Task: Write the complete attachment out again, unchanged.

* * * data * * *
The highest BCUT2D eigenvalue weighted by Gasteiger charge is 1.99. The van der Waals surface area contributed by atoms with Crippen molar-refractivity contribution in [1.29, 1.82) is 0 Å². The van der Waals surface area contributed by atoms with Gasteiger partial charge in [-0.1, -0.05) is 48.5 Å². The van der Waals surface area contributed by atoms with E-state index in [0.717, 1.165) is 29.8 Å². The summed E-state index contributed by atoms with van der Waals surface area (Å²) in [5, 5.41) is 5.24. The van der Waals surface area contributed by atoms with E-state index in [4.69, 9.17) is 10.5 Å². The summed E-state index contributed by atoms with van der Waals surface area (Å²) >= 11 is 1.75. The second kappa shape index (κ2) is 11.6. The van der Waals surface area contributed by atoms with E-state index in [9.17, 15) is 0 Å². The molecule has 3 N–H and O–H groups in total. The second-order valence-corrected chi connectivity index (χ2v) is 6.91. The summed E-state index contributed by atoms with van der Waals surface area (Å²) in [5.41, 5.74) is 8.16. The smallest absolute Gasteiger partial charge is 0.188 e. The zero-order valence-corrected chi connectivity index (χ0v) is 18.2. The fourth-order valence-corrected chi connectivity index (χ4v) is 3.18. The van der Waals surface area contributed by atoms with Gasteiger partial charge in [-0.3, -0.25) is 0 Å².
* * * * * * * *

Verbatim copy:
The highest BCUT2D eigenvalue weighted by Gasteiger charge is 1.99. The van der Waals surface area contributed by atoms with Crippen molar-refractivity contribution in [1.29, 1.82) is 0 Å². The van der Waals surface area contributed by atoms with Gasteiger partial charge in [-0.1, -0.05) is 48.5 Å². The van der Waals surface area contributed by atoms with E-state index in [0.717, 1.165) is 29.8 Å². The summed E-state index contributed by atoms with van der Waals surface area (Å²) in [5, 5.41) is 5.24. The van der Waals surface area contributed by atoms with E-state index in [4.69, 9.17) is 10.5 Å². The summed E-state index contributed by atoms with van der Waals surface area (Å²) >= 11 is 1.75. The second kappa shape index (κ2) is 11.6. The van der Waals surface area contributed by atoms with E-state index in [9.17, 15) is 0 Å². The molecule has 3 N–H and O–H groups in total. The second-order valence-corrected chi connectivity index (χ2v) is 6.91. The summed E-state index contributed by atoms with van der Waals surface area (Å²) in [5.41, 5.74) is 8.16. The smallest absolute Gasteiger partial charge is 0.188 e. The zero-order valence-corrected chi connectivity index (χ0v) is 18.2. The fourth-order valence-corrected chi connectivity index (χ4v) is 3.18. The van der Waals surface area contributed by atoms with Gasteiger partial charge in [-0.3, -0.25) is 0 Å².